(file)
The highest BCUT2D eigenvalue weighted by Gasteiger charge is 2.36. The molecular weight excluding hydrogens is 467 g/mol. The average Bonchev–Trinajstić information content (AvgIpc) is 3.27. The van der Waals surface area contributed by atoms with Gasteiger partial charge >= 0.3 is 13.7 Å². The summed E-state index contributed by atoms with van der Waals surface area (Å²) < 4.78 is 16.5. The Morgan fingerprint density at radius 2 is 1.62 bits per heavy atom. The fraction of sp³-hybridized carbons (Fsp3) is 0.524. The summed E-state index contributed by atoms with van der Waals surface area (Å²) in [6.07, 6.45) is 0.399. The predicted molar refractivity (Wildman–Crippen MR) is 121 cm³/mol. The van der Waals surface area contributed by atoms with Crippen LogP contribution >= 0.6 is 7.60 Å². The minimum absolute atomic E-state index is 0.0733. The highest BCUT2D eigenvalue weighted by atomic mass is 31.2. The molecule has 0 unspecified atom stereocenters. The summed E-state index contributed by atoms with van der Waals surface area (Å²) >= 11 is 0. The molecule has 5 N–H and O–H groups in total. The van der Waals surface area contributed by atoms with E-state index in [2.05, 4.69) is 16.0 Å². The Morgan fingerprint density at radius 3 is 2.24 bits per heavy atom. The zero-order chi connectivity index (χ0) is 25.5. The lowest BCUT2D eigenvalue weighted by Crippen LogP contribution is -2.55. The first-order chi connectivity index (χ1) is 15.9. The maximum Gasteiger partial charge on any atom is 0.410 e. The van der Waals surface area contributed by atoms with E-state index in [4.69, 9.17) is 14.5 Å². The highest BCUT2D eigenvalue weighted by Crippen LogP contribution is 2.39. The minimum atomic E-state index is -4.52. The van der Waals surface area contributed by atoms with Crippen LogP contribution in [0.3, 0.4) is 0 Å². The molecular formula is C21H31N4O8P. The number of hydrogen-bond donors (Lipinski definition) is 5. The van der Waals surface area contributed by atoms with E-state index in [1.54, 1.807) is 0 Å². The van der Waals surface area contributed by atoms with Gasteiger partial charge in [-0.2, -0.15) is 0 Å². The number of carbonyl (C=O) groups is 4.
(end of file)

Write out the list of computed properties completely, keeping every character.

The highest BCUT2D eigenvalue weighted by Gasteiger charge is 2.36. The molecular weight excluding hydrogens is 467 g/mol. The average Bonchev–Trinajstić information content (AvgIpc) is 3.27. The van der Waals surface area contributed by atoms with Gasteiger partial charge >= 0.3 is 13.7 Å². The summed E-state index contributed by atoms with van der Waals surface area (Å²) < 4.78 is 16.5. The Morgan fingerprint density at radius 2 is 1.62 bits per heavy atom. The fraction of sp³-hybridized carbons (Fsp3) is 0.524. The summed E-state index contributed by atoms with van der Waals surface area (Å²) in [6.07, 6.45) is 0.399. The predicted molar refractivity (Wildman–Crippen MR) is 121 cm³/mol. The van der Waals surface area contributed by atoms with Crippen LogP contribution >= 0.6 is 7.60 Å². The minimum absolute atomic E-state index is 0.0733. The highest BCUT2D eigenvalue weighted by atomic mass is 31.2. The molecule has 0 unspecified atom stereocenters. The summed E-state index contributed by atoms with van der Waals surface area (Å²) >= 11 is 0. The molecule has 5 N–H and O–H groups in total. The van der Waals surface area contributed by atoms with E-state index in [2.05, 4.69) is 16.0 Å². The Morgan fingerprint density at radius 3 is 2.24 bits per heavy atom. The zero-order chi connectivity index (χ0) is 25.5. The lowest BCUT2D eigenvalue weighted by Crippen LogP contribution is -2.55. The first-order chi connectivity index (χ1) is 15.9. The maximum Gasteiger partial charge on any atom is 0.410 e. The van der Waals surface area contributed by atoms with E-state index in [4.69, 9.17) is 14.5 Å². The highest BCUT2D eigenvalue weighted by Crippen LogP contribution is 2.39. The minimum atomic E-state index is -4.52. The van der Waals surface area contributed by atoms with Crippen LogP contribution in [0.3, 0.4) is 0 Å². The molecular formula is C21H31N4O8P. The number of hydrogen-bond donors (Lipinski definition) is 5. The van der Waals surface area contributed by atoms with E-state index in [1.54, 1.807) is 0 Å². The van der Waals surface area contributed by atoms with Gasteiger partial charge in [-0.2, -0.15) is 0 Å². The number of carbonyl (C=O) groups is 4.